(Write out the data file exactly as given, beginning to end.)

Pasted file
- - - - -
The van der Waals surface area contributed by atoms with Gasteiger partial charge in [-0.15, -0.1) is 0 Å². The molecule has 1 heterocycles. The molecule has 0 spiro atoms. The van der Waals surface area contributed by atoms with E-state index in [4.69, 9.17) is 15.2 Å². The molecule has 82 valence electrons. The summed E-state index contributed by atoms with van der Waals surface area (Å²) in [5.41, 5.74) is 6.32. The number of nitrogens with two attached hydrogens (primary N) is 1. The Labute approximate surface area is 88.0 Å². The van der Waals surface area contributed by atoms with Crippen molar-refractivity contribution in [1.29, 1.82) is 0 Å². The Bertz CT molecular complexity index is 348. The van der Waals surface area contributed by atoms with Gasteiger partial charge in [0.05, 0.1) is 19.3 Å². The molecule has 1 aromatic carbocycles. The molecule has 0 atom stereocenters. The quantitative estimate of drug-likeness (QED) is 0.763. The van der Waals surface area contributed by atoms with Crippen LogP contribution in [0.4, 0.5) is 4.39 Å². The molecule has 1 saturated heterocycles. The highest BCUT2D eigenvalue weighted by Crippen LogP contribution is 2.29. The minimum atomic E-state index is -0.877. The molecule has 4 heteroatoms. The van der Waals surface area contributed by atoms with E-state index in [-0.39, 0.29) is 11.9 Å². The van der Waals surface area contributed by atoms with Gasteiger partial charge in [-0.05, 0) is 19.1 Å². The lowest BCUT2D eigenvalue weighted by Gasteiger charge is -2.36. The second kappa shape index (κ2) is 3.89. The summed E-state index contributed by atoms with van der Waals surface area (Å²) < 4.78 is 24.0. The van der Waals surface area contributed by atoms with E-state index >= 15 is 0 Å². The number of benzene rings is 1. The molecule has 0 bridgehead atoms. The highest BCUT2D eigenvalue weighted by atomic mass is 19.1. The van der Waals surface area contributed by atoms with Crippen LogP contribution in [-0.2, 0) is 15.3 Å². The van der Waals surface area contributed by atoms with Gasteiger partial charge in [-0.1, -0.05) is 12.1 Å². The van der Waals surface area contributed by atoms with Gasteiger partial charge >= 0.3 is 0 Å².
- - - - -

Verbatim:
The van der Waals surface area contributed by atoms with Gasteiger partial charge in [-0.15, -0.1) is 0 Å². The molecule has 1 heterocycles. The molecule has 0 spiro atoms. The van der Waals surface area contributed by atoms with E-state index in [4.69, 9.17) is 15.2 Å². The molecule has 82 valence electrons. The summed E-state index contributed by atoms with van der Waals surface area (Å²) in [5.41, 5.74) is 6.32. The number of nitrogens with two attached hydrogens (primary N) is 1. The Labute approximate surface area is 88.0 Å². The van der Waals surface area contributed by atoms with Crippen molar-refractivity contribution in [1.29, 1.82) is 0 Å². The Bertz CT molecular complexity index is 348. The van der Waals surface area contributed by atoms with Gasteiger partial charge in [0.05, 0.1) is 19.3 Å². The molecule has 1 aromatic carbocycles. The molecule has 0 atom stereocenters. The quantitative estimate of drug-likeness (QED) is 0.763. The van der Waals surface area contributed by atoms with Crippen LogP contribution in [0.4, 0.5) is 4.39 Å². The molecule has 1 saturated heterocycles. The highest BCUT2D eigenvalue weighted by Crippen LogP contribution is 2.29. The minimum atomic E-state index is -0.877. The molecule has 4 heteroatoms. The van der Waals surface area contributed by atoms with E-state index in [-0.39, 0.29) is 11.9 Å². The van der Waals surface area contributed by atoms with Gasteiger partial charge in [-0.05, 0) is 19.1 Å². The lowest BCUT2D eigenvalue weighted by Gasteiger charge is -2.36. The second kappa shape index (κ2) is 3.89. The summed E-state index contributed by atoms with van der Waals surface area (Å²) < 4.78 is 24.0. The van der Waals surface area contributed by atoms with E-state index >= 15 is 0 Å². The number of benzene rings is 1. The molecule has 0 bridgehead atoms. The highest BCUT2D eigenvalue weighted by atomic mass is 19.1. The van der Waals surface area contributed by atoms with Crippen LogP contribution in [-0.2, 0) is 15.3 Å². The van der Waals surface area contributed by atoms with Gasteiger partial charge in [-0.1, -0.05) is 12.1 Å². The van der Waals surface area contributed by atoms with Gasteiger partial charge >= 0.3 is 0 Å².